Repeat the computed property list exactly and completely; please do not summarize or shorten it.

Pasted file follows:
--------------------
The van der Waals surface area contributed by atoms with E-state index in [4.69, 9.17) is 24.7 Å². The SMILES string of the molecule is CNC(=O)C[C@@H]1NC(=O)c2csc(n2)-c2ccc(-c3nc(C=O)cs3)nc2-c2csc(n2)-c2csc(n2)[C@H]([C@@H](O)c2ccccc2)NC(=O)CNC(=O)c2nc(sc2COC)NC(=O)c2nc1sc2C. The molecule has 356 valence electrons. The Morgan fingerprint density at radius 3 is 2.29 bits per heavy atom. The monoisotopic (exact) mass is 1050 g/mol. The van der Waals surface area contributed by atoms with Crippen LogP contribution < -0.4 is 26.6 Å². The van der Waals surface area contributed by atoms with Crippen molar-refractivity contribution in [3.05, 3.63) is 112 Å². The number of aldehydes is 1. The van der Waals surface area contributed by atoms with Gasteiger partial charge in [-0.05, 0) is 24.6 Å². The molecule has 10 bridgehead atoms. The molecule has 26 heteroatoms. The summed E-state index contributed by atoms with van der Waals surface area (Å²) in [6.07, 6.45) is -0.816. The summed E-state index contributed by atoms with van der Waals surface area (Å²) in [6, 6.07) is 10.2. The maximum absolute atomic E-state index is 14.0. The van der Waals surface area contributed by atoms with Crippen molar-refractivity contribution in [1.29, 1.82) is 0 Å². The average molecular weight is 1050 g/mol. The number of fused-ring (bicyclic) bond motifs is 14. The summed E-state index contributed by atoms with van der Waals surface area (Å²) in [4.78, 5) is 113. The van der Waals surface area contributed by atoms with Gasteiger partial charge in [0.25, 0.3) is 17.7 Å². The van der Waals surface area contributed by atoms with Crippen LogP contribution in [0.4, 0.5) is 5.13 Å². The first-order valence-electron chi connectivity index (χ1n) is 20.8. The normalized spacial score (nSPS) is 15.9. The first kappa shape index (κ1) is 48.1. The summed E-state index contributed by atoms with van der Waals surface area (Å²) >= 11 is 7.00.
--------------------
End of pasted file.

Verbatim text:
The van der Waals surface area contributed by atoms with E-state index in [4.69, 9.17) is 24.7 Å². The SMILES string of the molecule is CNC(=O)C[C@@H]1NC(=O)c2csc(n2)-c2ccc(-c3nc(C=O)cs3)nc2-c2csc(n2)-c2csc(n2)[C@H]([C@@H](O)c2ccccc2)NC(=O)CNC(=O)c2nc(sc2COC)NC(=O)c2nc1sc2C. The molecule has 356 valence electrons. The Morgan fingerprint density at radius 3 is 2.29 bits per heavy atom. The monoisotopic (exact) mass is 1050 g/mol. The van der Waals surface area contributed by atoms with Crippen LogP contribution < -0.4 is 26.6 Å². The van der Waals surface area contributed by atoms with Crippen molar-refractivity contribution in [3.05, 3.63) is 112 Å². The number of aldehydes is 1. The van der Waals surface area contributed by atoms with Gasteiger partial charge in [-0.05, 0) is 24.6 Å². The molecule has 10 bridgehead atoms. The molecule has 26 heteroatoms. The summed E-state index contributed by atoms with van der Waals surface area (Å²) in [6.07, 6.45) is -0.816. The summed E-state index contributed by atoms with van der Waals surface area (Å²) in [6, 6.07) is 10.2. The maximum absolute atomic E-state index is 14.0. The van der Waals surface area contributed by atoms with Crippen molar-refractivity contribution in [1.29, 1.82) is 0 Å². The average molecular weight is 1050 g/mol. The number of fused-ring (bicyclic) bond motifs is 14. The summed E-state index contributed by atoms with van der Waals surface area (Å²) in [4.78, 5) is 113. The van der Waals surface area contributed by atoms with Gasteiger partial charge in [0.25, 0.3) is 17.7 Å². The van der Waals surface area contributed by atoms with Crippen LogP contribution in [0.4, 0.5) is 5.13 Å². The first-order valence-electron chi connectivity index (χ1n) is 20.8. The normalized spacial score (nSPS) is 15.9. The first kappa shape index (κ1) is 48.1. The summed E-state index contributed by atoms with van der Waals surface area (Å²) >= 11 is 7.00.